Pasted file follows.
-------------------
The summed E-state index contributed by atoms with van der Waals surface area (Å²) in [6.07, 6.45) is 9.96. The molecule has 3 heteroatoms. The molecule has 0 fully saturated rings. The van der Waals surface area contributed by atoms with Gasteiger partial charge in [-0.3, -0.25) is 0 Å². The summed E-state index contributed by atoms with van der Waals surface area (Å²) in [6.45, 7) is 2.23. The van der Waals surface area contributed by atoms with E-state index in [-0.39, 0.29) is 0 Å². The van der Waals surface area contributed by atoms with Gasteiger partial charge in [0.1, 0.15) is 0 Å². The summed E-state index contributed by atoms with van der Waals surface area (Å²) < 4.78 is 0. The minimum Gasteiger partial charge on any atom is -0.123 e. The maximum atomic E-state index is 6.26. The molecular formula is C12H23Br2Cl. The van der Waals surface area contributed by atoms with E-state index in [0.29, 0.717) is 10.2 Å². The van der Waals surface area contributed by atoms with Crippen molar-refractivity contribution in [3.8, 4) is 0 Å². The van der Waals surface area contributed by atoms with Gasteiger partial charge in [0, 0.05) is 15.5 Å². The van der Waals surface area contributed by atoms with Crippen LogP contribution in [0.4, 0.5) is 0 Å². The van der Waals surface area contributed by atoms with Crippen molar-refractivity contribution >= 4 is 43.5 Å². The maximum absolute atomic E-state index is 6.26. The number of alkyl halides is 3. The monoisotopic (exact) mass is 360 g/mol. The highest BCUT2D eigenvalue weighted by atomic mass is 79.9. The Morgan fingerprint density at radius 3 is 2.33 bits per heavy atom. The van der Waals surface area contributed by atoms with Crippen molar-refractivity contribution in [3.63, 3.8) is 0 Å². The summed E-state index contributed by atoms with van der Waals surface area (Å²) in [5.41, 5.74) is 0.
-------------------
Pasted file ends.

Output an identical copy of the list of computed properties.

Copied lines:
The summed E-state index contributed by atoms with van der Waals surface area (Å²) in [6.07, 6.45) is 9.96. The molecule has 3 heteroatoms. The molecule has 0 fully saturated rings. The van der Waals surface area contributed by atoms with Gasteiger partial charge in [-0.3, -0.25) is 0 Å². The summed E-state index contributed by atoms with van der Waals surface area (Å²) in [6.45, 7) is 2.23. The van der Waals surface area contributed by atoms with E-state index in [-0.39, 0.29) is 0 Å². The van der Waals surface area contributed by atoms with Gasteiger partial charge in [0.1, 0.15) is 0 Å². The summed E-state index contributed by atoms with van der Waals surface area (Å²) < 4.78 is 0. The minimum Gasteiger partial charge on any atom is -0.123 e. The maximum atomic E-state index is 6.26. The molecular formula is C12H23Br2Cl. The van der Waals surface area contributed by atoms with E-state index in [0.29, 0.717) is 10.2 Å². The van der Waals surface area contributed by atoms with Crippen molar-refractivity contribution in [3.8, 4) is 0 Å². The van der Waals surface area contributed by atoms with Gasteiger partial charge in [0, 0.05) is 15.5 Å². The van der Waals surface area contributed by atoms with Crippen LogP contribution in [0.4, 0.5) is 0 Å². The van der Waals surface area contributed by atoms with Crippen molar-refractivity contribution >= 4 is 43.5 Å². The maximum absolute atomic E-state index is 6.26. The number of alkyl halides is 3. The monoisotopic (exact) mass is 360 g/mol. The highest BCUT2D eigenvalue weighted by atomic mass is 79.9. The Morgan fingerprint density at radius 3 is 2.33 bits per heavy atom. The van der Waals surface area contributed by atoms with Crippen molar-refractivity contribution in [3.63, 3.8) is 0 Å². The summed E-state index contributed by atoms with van der Waals surface area (Å²) in [5.41, 5.74) is 0.